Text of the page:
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Africa Business In The News

Emerging Africa Infrastructure Fund, IFC sign loan deal for Mozambique power station

JOHANNESBURG, January 22 – The Emerging Africa Infrastructure Fund has signed a deal with the International Finance Corporation to provide a $21 million loan to one of Mozambique’s newest and strategically most important power stations, it said on Monday.

EAIF said other lenders to Central Termica de Ressano Garcia (CTRG) included Absa Bank, French development finance institution Proparco and Dutch development bank FMO. The club of lenders had disbursed debt facilities totalling $189 million, it added.

Completed and brought into operation in early 2015, the 175 MW plant at Ressano Garcia is located near Mozambique’s border with South Africa, about 70 miles from the capital Maputo. The facility is owned by CTRG and operated by Finnish power station builder and operator, Wärtsilä.

Mozambique’s integrated electricity utility Electricidade de Mozambique (EDM) owns 51 percent of CTRG while South African energy and chemicals group Sasol has a 49 percent stake.

“This is a very effective public/private partnership model where the developer has taken the up-front risk and brought Mozambique an asset essential to maintaining the country’s economic progress,” EAIF’s executive director Emilio Cattaneo said.

“In addition, Mozambique’s public finances will benefit from tax and concession fee income over the life of the power purchase agreement between CTRG and EDM.”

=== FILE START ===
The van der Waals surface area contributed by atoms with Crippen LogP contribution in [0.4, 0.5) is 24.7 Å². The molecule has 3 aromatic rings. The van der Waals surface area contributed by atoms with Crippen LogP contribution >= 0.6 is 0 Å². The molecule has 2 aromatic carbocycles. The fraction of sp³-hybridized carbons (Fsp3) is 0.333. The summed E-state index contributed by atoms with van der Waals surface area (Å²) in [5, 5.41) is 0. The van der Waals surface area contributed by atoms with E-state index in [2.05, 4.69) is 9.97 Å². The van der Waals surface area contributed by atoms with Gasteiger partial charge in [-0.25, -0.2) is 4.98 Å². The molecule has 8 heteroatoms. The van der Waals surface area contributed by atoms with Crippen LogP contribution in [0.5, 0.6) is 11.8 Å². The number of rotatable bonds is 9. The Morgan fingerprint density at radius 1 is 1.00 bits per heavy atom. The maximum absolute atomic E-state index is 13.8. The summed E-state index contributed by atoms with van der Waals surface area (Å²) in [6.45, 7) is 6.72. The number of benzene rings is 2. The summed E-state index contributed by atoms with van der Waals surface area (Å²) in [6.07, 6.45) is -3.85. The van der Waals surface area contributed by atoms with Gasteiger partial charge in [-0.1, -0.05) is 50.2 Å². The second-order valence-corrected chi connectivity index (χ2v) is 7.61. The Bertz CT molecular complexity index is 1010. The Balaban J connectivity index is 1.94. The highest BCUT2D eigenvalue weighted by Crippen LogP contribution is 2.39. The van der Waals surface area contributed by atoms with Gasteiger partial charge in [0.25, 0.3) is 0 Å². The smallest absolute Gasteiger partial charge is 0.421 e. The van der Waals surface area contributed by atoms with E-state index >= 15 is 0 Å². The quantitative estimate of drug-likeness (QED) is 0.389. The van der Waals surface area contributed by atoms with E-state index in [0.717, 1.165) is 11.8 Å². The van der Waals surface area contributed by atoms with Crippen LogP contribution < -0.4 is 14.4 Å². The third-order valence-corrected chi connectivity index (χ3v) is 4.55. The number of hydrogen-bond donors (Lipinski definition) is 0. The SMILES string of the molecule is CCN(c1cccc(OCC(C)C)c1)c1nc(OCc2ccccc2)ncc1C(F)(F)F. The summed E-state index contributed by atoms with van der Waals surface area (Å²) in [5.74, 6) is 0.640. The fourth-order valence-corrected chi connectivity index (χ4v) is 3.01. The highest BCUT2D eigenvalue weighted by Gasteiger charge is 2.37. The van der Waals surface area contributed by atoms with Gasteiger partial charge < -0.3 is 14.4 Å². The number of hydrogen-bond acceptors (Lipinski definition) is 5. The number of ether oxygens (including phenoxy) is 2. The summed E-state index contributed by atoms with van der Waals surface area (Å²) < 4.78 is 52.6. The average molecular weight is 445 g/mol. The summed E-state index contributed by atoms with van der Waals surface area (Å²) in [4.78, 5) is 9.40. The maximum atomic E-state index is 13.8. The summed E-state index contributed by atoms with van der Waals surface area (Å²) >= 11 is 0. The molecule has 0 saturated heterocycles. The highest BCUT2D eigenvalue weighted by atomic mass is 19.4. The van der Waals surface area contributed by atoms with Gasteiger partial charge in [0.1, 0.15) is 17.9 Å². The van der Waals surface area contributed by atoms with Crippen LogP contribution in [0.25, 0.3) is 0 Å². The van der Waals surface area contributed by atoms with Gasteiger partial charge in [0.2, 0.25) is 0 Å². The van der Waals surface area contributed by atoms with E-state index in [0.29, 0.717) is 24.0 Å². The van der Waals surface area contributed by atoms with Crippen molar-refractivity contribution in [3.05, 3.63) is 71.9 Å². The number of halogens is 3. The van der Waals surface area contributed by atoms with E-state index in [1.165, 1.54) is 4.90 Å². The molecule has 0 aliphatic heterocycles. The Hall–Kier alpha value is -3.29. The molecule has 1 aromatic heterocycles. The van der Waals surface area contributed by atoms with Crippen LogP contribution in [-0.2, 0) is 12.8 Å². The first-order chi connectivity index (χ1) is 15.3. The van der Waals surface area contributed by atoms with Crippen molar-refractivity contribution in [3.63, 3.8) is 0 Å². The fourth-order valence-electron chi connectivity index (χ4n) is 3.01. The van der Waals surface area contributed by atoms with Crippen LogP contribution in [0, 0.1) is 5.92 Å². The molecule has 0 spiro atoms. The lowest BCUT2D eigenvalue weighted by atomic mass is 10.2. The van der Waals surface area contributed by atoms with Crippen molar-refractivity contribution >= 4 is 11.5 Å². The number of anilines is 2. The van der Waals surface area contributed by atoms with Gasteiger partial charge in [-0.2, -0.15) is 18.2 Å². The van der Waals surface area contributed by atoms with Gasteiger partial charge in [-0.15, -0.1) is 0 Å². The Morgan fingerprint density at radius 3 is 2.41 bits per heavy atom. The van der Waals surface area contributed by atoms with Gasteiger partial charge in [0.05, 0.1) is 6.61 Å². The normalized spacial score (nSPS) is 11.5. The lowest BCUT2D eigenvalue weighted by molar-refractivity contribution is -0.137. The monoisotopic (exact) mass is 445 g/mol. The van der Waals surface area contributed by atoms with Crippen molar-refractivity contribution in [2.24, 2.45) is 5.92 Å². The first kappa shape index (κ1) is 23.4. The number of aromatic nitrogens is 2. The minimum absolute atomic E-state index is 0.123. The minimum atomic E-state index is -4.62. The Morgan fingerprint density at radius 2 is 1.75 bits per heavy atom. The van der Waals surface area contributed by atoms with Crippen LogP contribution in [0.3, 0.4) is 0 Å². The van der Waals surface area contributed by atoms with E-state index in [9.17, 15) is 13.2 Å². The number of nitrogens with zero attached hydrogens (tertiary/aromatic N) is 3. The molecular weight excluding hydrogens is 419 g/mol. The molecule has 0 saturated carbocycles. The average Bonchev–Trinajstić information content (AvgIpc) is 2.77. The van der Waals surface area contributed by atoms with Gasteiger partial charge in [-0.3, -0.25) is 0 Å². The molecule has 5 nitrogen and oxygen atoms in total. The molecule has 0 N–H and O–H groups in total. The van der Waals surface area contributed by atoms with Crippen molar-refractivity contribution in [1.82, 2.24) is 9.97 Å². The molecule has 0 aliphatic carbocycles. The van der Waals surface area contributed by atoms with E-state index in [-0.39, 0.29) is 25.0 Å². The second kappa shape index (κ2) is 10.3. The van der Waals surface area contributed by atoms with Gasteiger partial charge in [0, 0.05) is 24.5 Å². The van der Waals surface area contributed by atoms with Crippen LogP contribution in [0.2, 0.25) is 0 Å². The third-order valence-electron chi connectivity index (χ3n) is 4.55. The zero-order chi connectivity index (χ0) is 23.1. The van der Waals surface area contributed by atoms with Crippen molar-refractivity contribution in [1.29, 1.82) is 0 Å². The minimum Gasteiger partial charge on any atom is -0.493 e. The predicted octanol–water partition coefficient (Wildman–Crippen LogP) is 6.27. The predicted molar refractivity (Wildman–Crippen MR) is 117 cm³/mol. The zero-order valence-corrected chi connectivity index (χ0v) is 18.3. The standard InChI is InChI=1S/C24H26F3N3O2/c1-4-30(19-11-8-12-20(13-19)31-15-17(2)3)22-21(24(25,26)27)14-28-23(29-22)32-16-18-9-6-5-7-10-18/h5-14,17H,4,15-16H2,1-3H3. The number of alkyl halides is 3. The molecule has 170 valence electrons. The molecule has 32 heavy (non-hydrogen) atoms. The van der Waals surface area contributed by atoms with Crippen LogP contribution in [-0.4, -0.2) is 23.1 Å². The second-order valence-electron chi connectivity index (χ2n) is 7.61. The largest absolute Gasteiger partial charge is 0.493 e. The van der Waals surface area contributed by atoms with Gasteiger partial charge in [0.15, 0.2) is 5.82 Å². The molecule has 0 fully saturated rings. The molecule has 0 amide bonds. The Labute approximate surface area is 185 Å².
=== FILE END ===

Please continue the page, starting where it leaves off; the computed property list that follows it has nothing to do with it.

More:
EAIF is managed by Investec Asset Management, one of the largest third-party investors in private equity, credit, public equity and sovereign debt across the African continent.

In addition to the CTRG gas-fired plant and the Mocuba solar facility in Mozambique, EAIF has in the past year also signed hydro, solar, oil and gas power station transactions in Uganda, Senegal and Mali, said head of EAIF at Investec, Nazmeera Moola.

“Our depth of expertise across sub-Saharan Africa, increasingly in renewable energy, and in cleaner thermal generation technologies, energy markets and regulation means we bring added confidence to investors and help strengthen economic development in many parts of the continent,” she said.

Mozambique is one of the world’s poorest countries, with at least half of its 24 million people estimated to live below the poverty line. It has however recently discovered large natural gas reserves, which when commercially exploited should help transform the economy.

– African News Agency (ANA)

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